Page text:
When the chromatin decondenses, the DNA is open to entry of molecular machinery. Fluctuations between open and closed chromatin may contribute to the discontinuity of transcription, or transcriptional bursting. Other factors are probably involved, such as the association and dissociation of transcription factor complexes with chromatin. The phenomenon, as opposed to simple probabilistic models of transcription, can account for the high variability in gene expression occurring between cells in isogenic populations
Metaphase chromatin (chromosomes)
The metaphase structure of chromatin differs vastly to that of interphase. It is optimised for physical strength and manageability, forming the classic chromosome structure seen in karyotypes. The structure of the condensed chromatin is thought to be loops of 30 nm fibre to a central scaffold of proteins. It is, however, not well-characterised.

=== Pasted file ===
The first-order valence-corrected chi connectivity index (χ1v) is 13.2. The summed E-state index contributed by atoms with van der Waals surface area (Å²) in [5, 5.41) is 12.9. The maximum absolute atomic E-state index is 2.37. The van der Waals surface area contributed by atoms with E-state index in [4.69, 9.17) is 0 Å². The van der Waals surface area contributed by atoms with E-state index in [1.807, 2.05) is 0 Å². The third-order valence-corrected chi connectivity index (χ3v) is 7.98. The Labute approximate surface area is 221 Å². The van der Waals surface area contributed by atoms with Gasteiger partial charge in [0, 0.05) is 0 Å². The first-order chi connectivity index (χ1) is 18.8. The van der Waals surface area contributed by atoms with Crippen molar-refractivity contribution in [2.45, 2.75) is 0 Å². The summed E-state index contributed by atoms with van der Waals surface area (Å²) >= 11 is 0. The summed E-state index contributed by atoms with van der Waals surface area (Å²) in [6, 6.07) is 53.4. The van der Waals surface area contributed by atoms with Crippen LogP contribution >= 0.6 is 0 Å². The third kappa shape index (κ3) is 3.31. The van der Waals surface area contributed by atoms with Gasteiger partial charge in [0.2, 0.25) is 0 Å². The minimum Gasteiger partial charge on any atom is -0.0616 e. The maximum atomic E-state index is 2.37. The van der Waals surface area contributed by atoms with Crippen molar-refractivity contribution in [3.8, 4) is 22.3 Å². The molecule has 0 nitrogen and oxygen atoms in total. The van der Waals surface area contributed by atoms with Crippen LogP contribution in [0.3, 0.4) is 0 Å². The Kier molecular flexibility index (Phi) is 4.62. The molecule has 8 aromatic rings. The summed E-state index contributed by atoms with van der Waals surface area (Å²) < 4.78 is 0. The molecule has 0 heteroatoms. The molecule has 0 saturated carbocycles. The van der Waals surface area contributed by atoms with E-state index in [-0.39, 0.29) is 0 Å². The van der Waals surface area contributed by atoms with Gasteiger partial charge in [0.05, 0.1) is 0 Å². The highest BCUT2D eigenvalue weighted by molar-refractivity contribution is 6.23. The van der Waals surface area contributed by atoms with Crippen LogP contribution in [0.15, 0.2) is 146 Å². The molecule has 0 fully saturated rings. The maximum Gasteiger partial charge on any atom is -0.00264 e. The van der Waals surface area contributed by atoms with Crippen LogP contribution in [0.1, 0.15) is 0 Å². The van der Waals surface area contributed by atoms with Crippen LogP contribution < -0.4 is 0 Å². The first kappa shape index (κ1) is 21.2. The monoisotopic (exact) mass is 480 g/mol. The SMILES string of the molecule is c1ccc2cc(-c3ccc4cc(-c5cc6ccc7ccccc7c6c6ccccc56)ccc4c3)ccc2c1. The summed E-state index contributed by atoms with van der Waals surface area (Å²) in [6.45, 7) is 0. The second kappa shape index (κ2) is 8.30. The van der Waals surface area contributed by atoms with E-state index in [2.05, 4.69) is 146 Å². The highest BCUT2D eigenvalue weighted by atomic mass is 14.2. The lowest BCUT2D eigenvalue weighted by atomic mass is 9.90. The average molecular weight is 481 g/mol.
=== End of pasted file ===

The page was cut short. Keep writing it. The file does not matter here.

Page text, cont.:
The physical strength of chromatin is vital for this stage of division to prevent shear damage to the DNA as the daughter chromosomes are separated. To maximise strength the composition of the chromatin changes as it approaches the centromere, primarily through alternative histone H1 anologues.
It should also be noted that, during mitosis, while most of the chromatin is tightly compacted, there are small regions that are not as tightly compacted. These regions often correspond to promoter regions of genes that were active in that cell type prior to entry into chromitosis. The lack of compaction of these regions is called bookmarking, which is an epigenetic mechanism believed to be important for transmitting to daughter cells the "memory" of which genes were active prior to entry into mitosis. This bookmarking mechanism is needed to help transmit this memory because transcription ceases during mitosis.
Chromatin: alternative definitions
- Simple and concise definition: Chromatin is a macromolecular complex of a DNA macromolecule and protein macromolecules (and RNA). The proteins package and arrange the DNA and control its functions within the cell nucleus.